When my husband read an early draft of this essay, he asked, "Why doesn't her partner have to support our daughter? After all, they agreed to raise children as Jews." What does it mean to raise a Jewish child?Go To Parenting
September 9, 2009
"Both Sides of the Family" is a play that follows the journeys of an unrelated man and woman who share their experiences with their interfaith marriages.
We've performed the play in several venues and locations over the past two years, including theaters, an art gallery, Jewish Community Centers, temples and even churches. "Both Sides of the Family" has touched our audiences in a visceral manner, and the three of us who wrote, perform and produced it as well.
From our first two-week run as part of Cleveland's Charenton Theater in the 2006-2007 season, we found that people wanted to stay afterward and talk about what they had experienced and seen. Why was this unique? Because there were no post-play discussions scheduled. The audience just stayed to talk after the final curtain.
Jacqi Loewy, who conceived and produced the play, participates in the post-play discussions with the audience and the two performers who wrote it, Maryann Elder Goldstein and me. This has been a constant over our performances in various venues over the past two-and-a-half years. Each of us has a strong connection to the play's content, and has invested our own personal journeys in interfaith families and related experience into its development, writing and performance. The question we faced was how to make "Both Sides of the Family" more than a play, and how to enable our work to help change perspectives and perhaps lives.
We realized soon after the play's debut that it was important to each of us to have the play performed in other communities interested in stimulating interfaith dialogue and understanding. At InterfaithFamily.com in Boston, Micah Sachs, Ed Case and Ruth Abrams enabled us to extend awareness through IFF's electronic network, and we began receiving inquires about bringing the play to different communities. We had a successful performance and post-performance discussion in April 2007 in suburban Boston. This became our model for using "Both Sides of the Family" as programming for interfaith families and communities. It was our jumping-off point for contacting foundations and approaching other national organizations. This raised new questions for us and provided a lot of helpful guidance, both from funders and from mentors like Jen Kaplan, writer and producer of the documentary Mixed Blessings.
One of the first comments I received from a national foundation had to do with our expertise. It was clear to the foundation officer that we were able to create and produce good theater. However, she wondered, what were our credentials to create programming and content?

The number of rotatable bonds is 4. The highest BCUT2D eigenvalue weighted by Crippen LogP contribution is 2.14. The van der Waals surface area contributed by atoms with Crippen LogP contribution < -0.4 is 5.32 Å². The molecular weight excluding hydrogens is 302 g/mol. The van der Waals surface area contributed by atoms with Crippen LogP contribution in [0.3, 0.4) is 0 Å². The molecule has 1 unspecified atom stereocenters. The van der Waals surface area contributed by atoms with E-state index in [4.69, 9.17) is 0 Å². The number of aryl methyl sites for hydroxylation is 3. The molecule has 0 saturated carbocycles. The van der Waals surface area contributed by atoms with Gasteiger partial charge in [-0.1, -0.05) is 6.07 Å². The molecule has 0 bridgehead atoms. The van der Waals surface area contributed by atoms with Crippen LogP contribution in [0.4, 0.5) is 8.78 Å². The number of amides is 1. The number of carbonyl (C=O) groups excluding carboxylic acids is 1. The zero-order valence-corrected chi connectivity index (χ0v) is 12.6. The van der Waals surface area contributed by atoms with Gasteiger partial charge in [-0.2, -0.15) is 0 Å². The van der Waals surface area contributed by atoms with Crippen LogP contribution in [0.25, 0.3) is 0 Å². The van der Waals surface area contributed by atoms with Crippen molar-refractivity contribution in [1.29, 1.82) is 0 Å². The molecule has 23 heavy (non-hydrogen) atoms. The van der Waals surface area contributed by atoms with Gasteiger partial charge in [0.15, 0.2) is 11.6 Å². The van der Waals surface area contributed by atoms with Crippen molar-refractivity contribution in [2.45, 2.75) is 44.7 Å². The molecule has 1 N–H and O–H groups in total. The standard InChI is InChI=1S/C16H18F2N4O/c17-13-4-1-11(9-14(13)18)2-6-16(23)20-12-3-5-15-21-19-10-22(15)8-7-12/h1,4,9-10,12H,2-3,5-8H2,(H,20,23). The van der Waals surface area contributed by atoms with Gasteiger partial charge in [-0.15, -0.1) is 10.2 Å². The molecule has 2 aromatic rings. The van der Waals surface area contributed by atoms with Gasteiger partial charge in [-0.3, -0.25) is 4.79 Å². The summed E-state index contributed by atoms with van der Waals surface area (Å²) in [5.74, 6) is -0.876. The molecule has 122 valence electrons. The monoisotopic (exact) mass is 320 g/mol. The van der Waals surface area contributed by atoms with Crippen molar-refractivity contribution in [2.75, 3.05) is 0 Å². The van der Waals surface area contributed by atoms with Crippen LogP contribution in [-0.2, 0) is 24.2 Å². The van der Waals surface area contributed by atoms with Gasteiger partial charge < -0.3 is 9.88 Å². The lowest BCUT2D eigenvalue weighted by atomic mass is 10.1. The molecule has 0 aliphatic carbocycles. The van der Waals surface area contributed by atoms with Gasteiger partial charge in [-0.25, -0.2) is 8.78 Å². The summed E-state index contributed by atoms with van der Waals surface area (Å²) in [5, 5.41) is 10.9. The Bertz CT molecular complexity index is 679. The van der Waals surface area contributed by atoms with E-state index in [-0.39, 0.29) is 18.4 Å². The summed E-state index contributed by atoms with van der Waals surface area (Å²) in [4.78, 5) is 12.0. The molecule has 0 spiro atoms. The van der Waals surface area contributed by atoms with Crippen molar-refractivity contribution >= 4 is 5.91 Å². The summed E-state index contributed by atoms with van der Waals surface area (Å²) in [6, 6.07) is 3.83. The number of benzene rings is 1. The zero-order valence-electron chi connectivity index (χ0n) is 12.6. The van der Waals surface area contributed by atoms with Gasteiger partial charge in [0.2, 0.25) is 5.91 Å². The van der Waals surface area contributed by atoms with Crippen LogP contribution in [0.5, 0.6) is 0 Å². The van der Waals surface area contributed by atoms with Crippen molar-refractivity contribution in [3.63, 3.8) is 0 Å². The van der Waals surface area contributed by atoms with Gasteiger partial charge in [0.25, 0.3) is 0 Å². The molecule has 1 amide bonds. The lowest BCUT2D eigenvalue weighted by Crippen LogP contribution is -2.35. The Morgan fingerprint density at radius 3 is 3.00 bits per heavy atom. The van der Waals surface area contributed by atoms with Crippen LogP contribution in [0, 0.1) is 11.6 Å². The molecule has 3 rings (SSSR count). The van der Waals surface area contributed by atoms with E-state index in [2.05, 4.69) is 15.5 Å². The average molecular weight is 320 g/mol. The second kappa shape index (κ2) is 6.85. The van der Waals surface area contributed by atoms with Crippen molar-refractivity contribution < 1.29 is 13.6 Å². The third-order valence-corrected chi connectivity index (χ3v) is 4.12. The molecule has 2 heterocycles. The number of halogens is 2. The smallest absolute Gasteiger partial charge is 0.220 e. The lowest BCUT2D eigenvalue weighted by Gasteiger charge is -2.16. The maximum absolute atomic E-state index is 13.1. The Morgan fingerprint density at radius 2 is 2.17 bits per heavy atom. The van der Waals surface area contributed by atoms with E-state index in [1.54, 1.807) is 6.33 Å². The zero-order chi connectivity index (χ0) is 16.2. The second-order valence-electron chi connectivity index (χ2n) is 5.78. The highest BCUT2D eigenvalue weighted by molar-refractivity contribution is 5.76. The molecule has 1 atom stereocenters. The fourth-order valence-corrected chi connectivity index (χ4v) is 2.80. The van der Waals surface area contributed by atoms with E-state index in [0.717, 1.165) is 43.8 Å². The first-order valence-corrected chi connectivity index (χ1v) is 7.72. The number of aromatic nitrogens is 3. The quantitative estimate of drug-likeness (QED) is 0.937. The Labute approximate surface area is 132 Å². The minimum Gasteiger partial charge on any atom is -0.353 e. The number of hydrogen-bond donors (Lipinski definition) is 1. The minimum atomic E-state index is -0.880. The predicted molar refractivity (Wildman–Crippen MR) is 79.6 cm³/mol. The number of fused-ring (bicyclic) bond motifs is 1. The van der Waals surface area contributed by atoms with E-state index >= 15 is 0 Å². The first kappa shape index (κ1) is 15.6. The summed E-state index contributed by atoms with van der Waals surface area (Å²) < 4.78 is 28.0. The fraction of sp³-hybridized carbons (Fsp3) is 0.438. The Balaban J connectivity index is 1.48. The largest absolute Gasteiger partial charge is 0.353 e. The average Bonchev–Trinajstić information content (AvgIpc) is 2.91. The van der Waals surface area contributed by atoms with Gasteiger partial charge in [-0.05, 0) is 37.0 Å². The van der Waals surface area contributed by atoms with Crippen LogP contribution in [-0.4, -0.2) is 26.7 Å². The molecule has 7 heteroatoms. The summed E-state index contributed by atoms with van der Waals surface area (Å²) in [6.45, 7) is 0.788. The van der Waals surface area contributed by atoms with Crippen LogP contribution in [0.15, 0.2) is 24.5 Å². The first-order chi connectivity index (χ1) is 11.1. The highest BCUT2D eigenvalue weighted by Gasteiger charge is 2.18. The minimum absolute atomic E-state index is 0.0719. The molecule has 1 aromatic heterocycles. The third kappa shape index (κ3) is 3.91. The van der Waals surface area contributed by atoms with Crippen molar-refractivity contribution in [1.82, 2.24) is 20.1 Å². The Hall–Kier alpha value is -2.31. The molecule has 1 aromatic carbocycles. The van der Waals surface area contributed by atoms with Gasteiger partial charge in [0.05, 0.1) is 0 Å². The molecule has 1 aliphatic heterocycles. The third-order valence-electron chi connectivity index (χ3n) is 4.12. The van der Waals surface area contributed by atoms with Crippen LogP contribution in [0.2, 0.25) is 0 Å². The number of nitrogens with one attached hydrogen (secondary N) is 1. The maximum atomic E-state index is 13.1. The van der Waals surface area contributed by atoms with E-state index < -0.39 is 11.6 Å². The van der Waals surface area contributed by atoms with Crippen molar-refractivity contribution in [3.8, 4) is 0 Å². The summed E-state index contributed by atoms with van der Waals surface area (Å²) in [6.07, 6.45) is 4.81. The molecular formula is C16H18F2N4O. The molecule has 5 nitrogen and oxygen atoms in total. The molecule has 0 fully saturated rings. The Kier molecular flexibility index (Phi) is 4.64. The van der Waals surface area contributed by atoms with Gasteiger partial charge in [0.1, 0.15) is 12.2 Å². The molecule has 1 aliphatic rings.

A second comment/need has surfaced among virtually all communities and organizations with whom we speak. This relates to most organizations' dearth of staff time and available programming funds. While the need for interfaith outreach has continued to grow, available funds and professional time among many interested organizations has lessened, due to the country's economy and related philanthropic giving. Our need for professional programming and the lack of available funds and staff time for our play has, ironically, stimulated what has become "Both Sides Now."
Last summer, Cleveland's nationally recognized Jewish Community Federation published the findings of a two-year study on interfaith trends. In the wake of the report's publication, we were able to draw together seven Greater Cleveland organizations interested in promoting more discussion of the issue of interfaith marriage and the Jewish community. A Cleveland community-wide event, scheduled for Thursday evening, Sept. 10, will bring together a number of temples and synagogues, the Jewish Community Center, Hillel, American Jewish Committee, Jewish Education Center of Cleveland (JECC), Siegal College and the Jewish Community Federation. The event will feature the play and a post-play discussion with the cast, audience and two area rabbis.
As a result of having the JECC as a co-sponsor, we were fortunate to have met the JECC's senior director, Nachama Skolnik Moskowitz. Separate from her contribution as a JECC co-sponsor event representative, Nachama has helped us create our professional facilitation guide for use with "Both Sides of the Family." A nationally recognized educator, Nachama has provided us credibility and expertise in creating a guide that anyone may use when producing "Both Sides of the Family" in their particular community.
Planning the community events stimulated Jacqi Loewy and me to create a new non-profit entity dedicated to the creation of stimulating theater and related programming focused on the interfaith community. "Both Sides Now" will provide several plays and related programming, and offer resources to enable communities to effectively implement a play or plays for their audience.
We are beginning the writing of our second play, "Both Sides of the Campus," which is being developed with the assistance and input from college students. The Cleveland Hillel Foundation's Jill Ross, one of the Sept. 10 event co-sponsors, has been working with us in the development of this important play. We plan to write additional plays focusing on the parents/grandparents of interfaith couples, the children in interfaith families and clergy over the next year. Each play will have a professionally created discussion/facilitation guide that will provide key talking points for post-play discussion.
If you are interested in learning more about "Both Sides Now" and related theater and programming, please contact me at email@example.com, or visit our website at www.bothsidesofthefamily.com.